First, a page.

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Albert Schweitzer.

In 1935-1936 physician, philosopher, and musicologist Albert
Schweitzer made a series of recordings for Columbia Records
of organ works by Johann Sebastian Bach. These works were
recorded in England and, most importantly from the historical
perspective, at the church of Ste. Aurélie in Strasbourg, whose
organ designed by Johann Silbermann was of a type favored
by Bach himself.

Europe at that time was going to hell in a hand basket — the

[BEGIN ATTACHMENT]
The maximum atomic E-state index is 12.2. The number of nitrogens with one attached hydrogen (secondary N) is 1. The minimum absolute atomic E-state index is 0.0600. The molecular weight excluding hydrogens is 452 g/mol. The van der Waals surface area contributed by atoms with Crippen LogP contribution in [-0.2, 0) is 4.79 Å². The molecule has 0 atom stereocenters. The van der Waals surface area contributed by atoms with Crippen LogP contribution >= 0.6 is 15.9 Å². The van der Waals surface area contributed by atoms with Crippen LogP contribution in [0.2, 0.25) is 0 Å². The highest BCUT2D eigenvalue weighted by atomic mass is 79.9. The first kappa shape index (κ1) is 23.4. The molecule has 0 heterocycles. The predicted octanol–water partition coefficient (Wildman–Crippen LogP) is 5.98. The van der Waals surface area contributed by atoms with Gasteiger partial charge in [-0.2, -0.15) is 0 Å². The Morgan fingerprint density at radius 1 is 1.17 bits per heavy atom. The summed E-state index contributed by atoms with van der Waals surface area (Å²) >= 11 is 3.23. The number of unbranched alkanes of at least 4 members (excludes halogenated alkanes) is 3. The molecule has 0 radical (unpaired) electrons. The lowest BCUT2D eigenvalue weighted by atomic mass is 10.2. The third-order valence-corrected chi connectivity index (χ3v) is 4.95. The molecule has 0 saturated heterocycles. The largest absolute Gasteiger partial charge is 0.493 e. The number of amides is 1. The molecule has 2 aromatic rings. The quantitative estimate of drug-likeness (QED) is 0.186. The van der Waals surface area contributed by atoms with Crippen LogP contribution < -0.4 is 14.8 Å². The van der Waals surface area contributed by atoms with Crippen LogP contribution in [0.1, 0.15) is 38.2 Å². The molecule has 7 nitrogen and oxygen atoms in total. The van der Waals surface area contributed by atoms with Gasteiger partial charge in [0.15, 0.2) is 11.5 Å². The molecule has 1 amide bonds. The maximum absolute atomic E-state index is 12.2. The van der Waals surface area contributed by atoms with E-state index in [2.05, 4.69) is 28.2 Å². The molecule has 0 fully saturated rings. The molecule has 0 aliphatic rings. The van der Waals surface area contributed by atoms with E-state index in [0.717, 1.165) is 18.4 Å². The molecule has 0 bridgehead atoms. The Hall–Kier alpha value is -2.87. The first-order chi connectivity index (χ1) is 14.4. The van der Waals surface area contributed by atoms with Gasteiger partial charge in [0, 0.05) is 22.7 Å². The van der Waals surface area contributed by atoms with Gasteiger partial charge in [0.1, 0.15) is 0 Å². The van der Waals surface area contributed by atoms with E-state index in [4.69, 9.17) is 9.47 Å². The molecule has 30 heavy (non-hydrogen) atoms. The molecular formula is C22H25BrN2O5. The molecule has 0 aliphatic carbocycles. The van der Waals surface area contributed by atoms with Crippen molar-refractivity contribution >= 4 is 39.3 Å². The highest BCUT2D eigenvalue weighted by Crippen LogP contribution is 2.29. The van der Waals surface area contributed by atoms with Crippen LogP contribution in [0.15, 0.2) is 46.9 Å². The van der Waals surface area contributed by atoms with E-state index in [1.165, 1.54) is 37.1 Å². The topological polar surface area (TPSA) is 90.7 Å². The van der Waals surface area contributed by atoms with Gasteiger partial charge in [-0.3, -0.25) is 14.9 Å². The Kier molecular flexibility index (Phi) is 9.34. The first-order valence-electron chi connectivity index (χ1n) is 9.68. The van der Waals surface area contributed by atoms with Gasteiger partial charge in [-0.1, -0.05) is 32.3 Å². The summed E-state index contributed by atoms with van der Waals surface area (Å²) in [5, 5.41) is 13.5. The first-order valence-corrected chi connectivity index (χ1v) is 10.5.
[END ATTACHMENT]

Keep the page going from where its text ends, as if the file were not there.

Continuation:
Spanish Civil War, Mussolini in Italy, Hitler establishing his
"1000-year Reich," and the pogroms of Joseph Stalin in the
Soviet Union.

A strange time to go in and record works by a composer who
had been dead almost two centuries. I had these recordings
when I was young, which back then were issued on two vinyl
disk volumes. My ear needed a bit of readjustment. There
were subtleties going on in the performance that it took a
good while and repeated hearings to fully understand:
an almost plastic sense of rhythm, tiny variants in
rubato across multiple voices. But once my ear
fell in synch with all of that the works emerged
in all their beauty and feeling.

Out of the abyss — the voice of the Creator.

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